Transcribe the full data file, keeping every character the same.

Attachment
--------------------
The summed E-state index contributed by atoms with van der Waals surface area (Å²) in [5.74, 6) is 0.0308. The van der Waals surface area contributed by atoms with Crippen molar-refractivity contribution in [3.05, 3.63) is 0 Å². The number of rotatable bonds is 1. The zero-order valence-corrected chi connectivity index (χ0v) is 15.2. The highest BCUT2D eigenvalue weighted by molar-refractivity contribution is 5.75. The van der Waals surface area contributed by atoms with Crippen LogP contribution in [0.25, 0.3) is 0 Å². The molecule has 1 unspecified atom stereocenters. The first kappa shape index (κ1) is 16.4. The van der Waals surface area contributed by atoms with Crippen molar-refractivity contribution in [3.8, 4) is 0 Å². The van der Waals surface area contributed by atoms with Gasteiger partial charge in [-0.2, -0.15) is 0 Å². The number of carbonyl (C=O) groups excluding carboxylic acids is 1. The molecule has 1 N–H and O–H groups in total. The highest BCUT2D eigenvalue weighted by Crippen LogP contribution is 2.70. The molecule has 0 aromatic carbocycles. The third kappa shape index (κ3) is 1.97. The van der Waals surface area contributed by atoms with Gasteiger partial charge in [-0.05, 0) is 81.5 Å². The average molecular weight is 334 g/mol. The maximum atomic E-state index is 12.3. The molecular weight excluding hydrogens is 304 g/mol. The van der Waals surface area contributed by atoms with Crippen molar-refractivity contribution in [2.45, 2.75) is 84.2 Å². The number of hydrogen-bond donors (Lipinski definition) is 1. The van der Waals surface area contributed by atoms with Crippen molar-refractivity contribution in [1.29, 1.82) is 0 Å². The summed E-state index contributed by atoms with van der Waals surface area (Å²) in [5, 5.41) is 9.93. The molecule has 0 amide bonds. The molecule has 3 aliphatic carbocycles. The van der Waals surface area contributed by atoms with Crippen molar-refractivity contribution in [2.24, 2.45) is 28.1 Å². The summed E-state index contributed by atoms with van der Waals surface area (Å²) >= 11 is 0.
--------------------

The summed E-state index contributed by atoms with van der Waals surface area (Å²) in [5.74, 6) is 0.0308. The van der Waals surface area contributed by atoms with Crippen molar-refractivity contribution in [3.05, 3.63) is 0 Å². The number of rotatable bonds is 1. The zero-order valence-corrected chi connectivity index (χ0v) is 15.2. The highest BCUT2D eigenvalue weighted by molar-refractivity contribution is 5.75. The van der Waals surface area contributed by atoms with Crippen LogP contribution in [0.25, 0.3) is 0 Å². The molecule has 1 unspecified atom stereocenters. The first kappa shape index (κ1) is 16.4. The van der Waals surface area contributed by atoms with Crippen molar-refractivity contribution in [3.8, 4) is 0 Å². The van der Waals surface area contributed by atoms with Gasteiger partial charge in [-0.2, -0.15) is 0 Å². The number of carbonyl (C=O) groups excluding carboxylic acids is 1. The molecule has 1 N–H and O–H groups in total. The highest BCUT2D eigenvalue weighted by Crippen LogP contribution is 2.70. The molecule has 0 aromatic carbocycles. The third kappa shape index (κ3) is 1.97. The van der Waals surface area contributed by atoms with Gasteiger partial charge in [-0.05, 0) is 81.5 Å². The average molecular weight is 334 g/mol. The maximum atomic E-state index is 12.3. The molecular weight excluding hydrogens is 304 g/mol. The van der Waals surface area contributed by atoms with Crippen molar-refractivity contribution in [2.45, 2.75) is 84.2 Å². The number of hydrogen-bond donors (Lipinski definition) is 1. The van der Waals surface area contributed by atoms with Crippen molar-refractivity contribution in [1.29, 1.82) is 0 Å². The summed E-state index contributed by atoms with van der Waals surface area (Å²) in [5, 5.41) is 9.93. The molecule has 0 amide bonds. The molecule has 3 aliphatic carbocycles. The van der Waals surface area contributed by atoms with Crippen molar-refractivity contribution in [2.24, 2.45) is 28.1 Å². The summed E-state index contributed by atoms with van der Waals surface area (Å²) >= 11 is 0.